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Jordan’s ambassador to Libya kidnapped after gunmen attack his car - ASHARQ AL-AWSAT English Archive
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Forces of the Military Council of Tripoli deploy next to the General National Congress (GNC) in Tripoli on March 3, 2014 after dozens of protesters stormed the parliament and wounded two of its members. (AFP PHOTO / MAHMUD TURKIA)

File photo of Military Council of Tripoli forces deploying next to the General National Congress (GNC) in Tripoli, Libya, on March 3, 2014. (AFP PHOTO / MAHMUD TURKIA)

Tripoli, Reuters—Jordan’s ambassador to Libya was kidnapped on Tuesday morning after masked gunmen attacked his car and shot his driver, a spokesman for Libya’s foreign ministry said. The driver survived the attack and was in hospital, spokesman Said Laswad said.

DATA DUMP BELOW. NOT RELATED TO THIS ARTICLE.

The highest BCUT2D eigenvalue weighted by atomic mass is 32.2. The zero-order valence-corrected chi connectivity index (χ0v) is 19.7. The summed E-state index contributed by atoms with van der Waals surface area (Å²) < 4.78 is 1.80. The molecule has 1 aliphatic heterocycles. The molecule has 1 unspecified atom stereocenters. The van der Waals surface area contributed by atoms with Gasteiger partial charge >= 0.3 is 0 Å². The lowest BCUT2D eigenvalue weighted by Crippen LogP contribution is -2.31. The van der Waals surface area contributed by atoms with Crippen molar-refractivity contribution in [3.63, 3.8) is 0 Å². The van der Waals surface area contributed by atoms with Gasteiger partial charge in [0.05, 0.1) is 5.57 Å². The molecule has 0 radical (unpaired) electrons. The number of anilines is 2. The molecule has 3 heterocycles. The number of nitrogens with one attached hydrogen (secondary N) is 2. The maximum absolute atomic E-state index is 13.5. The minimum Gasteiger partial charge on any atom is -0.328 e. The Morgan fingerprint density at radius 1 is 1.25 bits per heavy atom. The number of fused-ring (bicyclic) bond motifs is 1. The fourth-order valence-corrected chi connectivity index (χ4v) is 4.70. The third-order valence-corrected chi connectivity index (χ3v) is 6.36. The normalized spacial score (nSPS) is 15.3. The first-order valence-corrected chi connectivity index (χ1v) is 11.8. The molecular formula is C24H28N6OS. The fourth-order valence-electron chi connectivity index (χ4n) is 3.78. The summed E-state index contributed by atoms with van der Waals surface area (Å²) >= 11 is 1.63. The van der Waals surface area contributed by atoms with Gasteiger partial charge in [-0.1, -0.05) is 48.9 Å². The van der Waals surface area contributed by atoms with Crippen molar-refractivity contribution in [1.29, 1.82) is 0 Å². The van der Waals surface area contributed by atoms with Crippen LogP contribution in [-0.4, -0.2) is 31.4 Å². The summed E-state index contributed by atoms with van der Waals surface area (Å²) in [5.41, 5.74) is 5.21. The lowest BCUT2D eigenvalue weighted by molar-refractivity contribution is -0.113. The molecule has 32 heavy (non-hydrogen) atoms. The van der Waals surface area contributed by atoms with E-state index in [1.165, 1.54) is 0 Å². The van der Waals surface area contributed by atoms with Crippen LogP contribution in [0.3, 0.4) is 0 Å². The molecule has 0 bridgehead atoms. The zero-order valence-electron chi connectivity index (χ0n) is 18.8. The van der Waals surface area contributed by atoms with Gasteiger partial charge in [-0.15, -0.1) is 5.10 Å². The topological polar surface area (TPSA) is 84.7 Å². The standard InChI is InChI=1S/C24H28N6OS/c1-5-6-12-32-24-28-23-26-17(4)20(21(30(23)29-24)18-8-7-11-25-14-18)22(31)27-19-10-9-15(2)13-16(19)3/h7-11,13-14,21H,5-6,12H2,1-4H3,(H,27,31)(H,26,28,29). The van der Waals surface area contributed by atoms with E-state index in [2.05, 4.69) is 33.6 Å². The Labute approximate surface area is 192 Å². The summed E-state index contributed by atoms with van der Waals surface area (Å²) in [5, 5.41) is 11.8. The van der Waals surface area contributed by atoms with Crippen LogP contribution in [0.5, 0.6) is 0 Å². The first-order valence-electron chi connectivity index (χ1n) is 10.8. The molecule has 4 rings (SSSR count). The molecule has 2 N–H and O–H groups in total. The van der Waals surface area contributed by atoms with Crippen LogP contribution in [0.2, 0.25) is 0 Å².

A Jordanian foreign ministry source said they believed the incident occurred as Ambassador Fawaz Al-Itan was leaving his house.

Kidnappings have become commonplace in Libya and abductors frequently target foreign officials. Since the start of the year five Egyptian diplomats, a Tunisian official and a South Korean trade official have been abducted.

Random acts of violence are also on the rise. In December a US teacher was shot dead in Benghazi, and in January a British man and a New Zealand woman were shot execution-style on a beach in the west of the country.

Libya’s weak government has been unable to disarm former rebels who fought against deposed leader Muammar Gaddafi in 2011, and parliament has deep internal divisions that further reduce Tripoli’s ability to exert authority. Its prime minister-designate, Abdallah Al-Thinni, resigned on Sunday.

Tribal groups, militias and even local citizens frequently resort to road blockades and, more seriously, to shutting down the OPEC member’s vital oil facilities as a negotiating tactic. The bulk of the country’s oilfields and some major oilfields have been shut down by federalists in the east and tribes in the west either demanding more rights or demonstrating against parliament.